I live with an attitude of negative experiences are because of what is wrong with me and positive experiences are because of what is right in you. This brings on feeling offended because when something bad happens, I immediately conclude that it was because of me and something I did, and my instinct is to defend myself and point the finger at the other person. But, if I were to live out of love and acceptance of the good in myself and in others, those emotions don’t come to light because they have no reason to. I stop trying to fix myself and get my point across in situations and I’m present in the here and now. There are so many other emotions and experiences that are worth owning.

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Larry Hehn May 30, 2013 at 10:11 am

Interesting observation, Kristin. Thanks for sharing this!

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Ricky Anderson May 30, 2013 at 10:32 am

I live half my life worried about others’ reactions.

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Larry Hehn May 31, 2013 at 8:18 am

I hear you, Ricky. There are people in my life whose feedback I definitely value, who will have the hard conversations and speak in love. At the same time, I’ve discovered there are some people who will be offended no matter what. I’m learning to recognize those no-win situations and simply let them go. I’m praying the same for you, bro!

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Liz McLennan May 30, 2013 at 8:28 pm

I think that this is something we all struggle with, as human beings, during different parts of our journey. It’s freeing though, isn’t it, to choose to see/be the good and think positively rather than the opposite?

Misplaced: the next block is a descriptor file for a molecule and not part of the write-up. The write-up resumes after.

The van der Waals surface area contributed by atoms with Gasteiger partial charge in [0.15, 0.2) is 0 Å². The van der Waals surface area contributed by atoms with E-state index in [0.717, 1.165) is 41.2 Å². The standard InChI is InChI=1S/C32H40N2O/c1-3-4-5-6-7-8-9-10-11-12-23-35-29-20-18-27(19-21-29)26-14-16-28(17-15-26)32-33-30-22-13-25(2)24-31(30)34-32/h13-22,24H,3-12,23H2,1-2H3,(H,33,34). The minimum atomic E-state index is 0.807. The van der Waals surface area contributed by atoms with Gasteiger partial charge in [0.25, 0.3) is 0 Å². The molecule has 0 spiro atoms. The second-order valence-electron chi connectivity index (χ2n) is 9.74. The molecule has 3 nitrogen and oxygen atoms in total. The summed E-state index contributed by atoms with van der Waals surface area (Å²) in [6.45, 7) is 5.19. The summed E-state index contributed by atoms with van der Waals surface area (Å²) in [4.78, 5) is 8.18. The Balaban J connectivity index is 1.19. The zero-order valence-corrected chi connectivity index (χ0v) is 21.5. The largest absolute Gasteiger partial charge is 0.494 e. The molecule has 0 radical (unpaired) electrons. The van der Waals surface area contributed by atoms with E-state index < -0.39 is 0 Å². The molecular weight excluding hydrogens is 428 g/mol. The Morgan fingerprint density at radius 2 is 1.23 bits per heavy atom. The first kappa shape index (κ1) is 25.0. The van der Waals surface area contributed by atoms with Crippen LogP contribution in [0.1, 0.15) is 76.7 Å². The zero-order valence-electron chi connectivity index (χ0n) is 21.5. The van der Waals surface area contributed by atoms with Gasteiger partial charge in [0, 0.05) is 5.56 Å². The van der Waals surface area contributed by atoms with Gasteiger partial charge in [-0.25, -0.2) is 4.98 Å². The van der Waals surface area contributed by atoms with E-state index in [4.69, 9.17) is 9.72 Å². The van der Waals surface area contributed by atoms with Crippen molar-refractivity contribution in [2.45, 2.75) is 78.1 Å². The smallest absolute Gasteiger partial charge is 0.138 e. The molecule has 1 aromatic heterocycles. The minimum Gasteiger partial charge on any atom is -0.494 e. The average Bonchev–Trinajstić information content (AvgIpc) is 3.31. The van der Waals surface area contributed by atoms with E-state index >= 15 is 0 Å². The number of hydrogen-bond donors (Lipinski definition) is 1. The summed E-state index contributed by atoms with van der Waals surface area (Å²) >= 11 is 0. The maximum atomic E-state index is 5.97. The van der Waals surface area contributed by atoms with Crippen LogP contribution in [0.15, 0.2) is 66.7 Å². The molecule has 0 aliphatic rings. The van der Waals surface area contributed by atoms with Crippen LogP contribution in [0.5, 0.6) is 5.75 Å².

(Although, I admit that sometimes I wake up on the wrong side of the bed and blame the world for everything that happens from that moment on. Not pleasant, but there it is…)

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Larry Hehn May 31, 2013 at 8:23 am

It’s definitely always there. John Bevere wrote a great book about it called The Bait of Satan. For me, learning to recognize some physical or mental triggers (my shoulders tend to tense up and I start to feel the adrenaline pumping) allows me to nip it in the bud, if I choose to. Now that I’m starting to experience the peace of letting stuff go, I don’t want to go back to being so persnickety. Well said, Liz!

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Carol Rives May 31, 2013 at 8:33 am

Love your words, Larry and those of Carl Jung! It’s such a very simple concept, yet so difficult at the same time. Why is that?
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Larry Hehn May 31, 2013 at 9:49 am

So true, Carol. That realization humbles me pretty quick, or at least it should. 🙂

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Chad May 31, 2013 at 9:16 am

There’s this lesson the Lord keeps teaching me: leave your reputation up to Me. Don’t always do so well with this–want to defend myself. Because it’s easier to blame for than it is to take personal responsibility, right?
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Larry Hehn May 31, 2013 at 9:53 am

Ooh yeah, guilty on that charge for sure, Chad. I recognized through the counselling that my default mode is to get defensive. It’s something I always need to be aware of. Great point!